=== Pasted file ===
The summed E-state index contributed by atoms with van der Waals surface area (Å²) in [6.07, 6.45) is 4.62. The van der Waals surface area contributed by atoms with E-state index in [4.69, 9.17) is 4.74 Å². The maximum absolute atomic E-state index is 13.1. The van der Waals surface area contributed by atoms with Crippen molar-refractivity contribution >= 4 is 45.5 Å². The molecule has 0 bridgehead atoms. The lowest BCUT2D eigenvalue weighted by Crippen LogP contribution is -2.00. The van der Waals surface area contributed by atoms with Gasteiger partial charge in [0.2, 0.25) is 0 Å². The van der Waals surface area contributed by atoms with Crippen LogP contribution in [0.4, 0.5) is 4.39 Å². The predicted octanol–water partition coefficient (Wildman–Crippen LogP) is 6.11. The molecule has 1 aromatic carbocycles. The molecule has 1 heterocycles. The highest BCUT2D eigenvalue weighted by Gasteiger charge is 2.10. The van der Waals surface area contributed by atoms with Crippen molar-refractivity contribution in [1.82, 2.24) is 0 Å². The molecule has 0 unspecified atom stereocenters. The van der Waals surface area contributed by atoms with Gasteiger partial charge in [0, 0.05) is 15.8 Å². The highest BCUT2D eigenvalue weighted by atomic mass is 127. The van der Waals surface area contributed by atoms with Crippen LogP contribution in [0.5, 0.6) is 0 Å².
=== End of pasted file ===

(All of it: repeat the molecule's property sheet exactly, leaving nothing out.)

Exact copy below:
The summed E-state index contributed by atoms with van der Waals surface area (Å²) in [6.07, 6.45) is 4.62. The van der Waals surface area contributed by atoms with E-state index in [4.69, 9.17) is 4.74 Å². The maximum absolute atomic E-state index is 13.1. The van der Waals surface area contributed by atoms with Crippen molar-refractivity contribution >= 4 is 45.5 Å². The molecule has 0 bridgehead atoms. The lowest BCUT2D eigenvalue weighted by Crippen LogP contribution is -2.00. The van der Waals surface area contributed by atoms with Gasteiger partial charge in [0.2, 0.25) is 0 Å². The van der Waals surface area contributed by atoms with Crippen LogP contribution in [0.4, 0.5) is 4.39 Å². The predicted octanol–water partition coefficient (Wildman–Crippen LogP) is 6.11. The molecule has 1 aromatic carbocycles. The molecule has 1 heterocycles. The highest BCUT2D eigenvalue weighted by Gasteiger charge is 2.10. The van der Waals surface area contributed by atoms with Crippen molar-refractivity contribution in [1.82, 2.24) is 0 Å². The molecule has 0 unspecified atom stereocenters. The van der Waals surface area contributed by atoms with Gasteiger partial charge in [0, 0.05) is 15.8 Å². The highest BCUT2D eigenvalue weighted by atomic mass is 127. The van der Waals surface area contributed by atoms with Crippen LogP contribution in [0.5, 0.6) is 0 Å².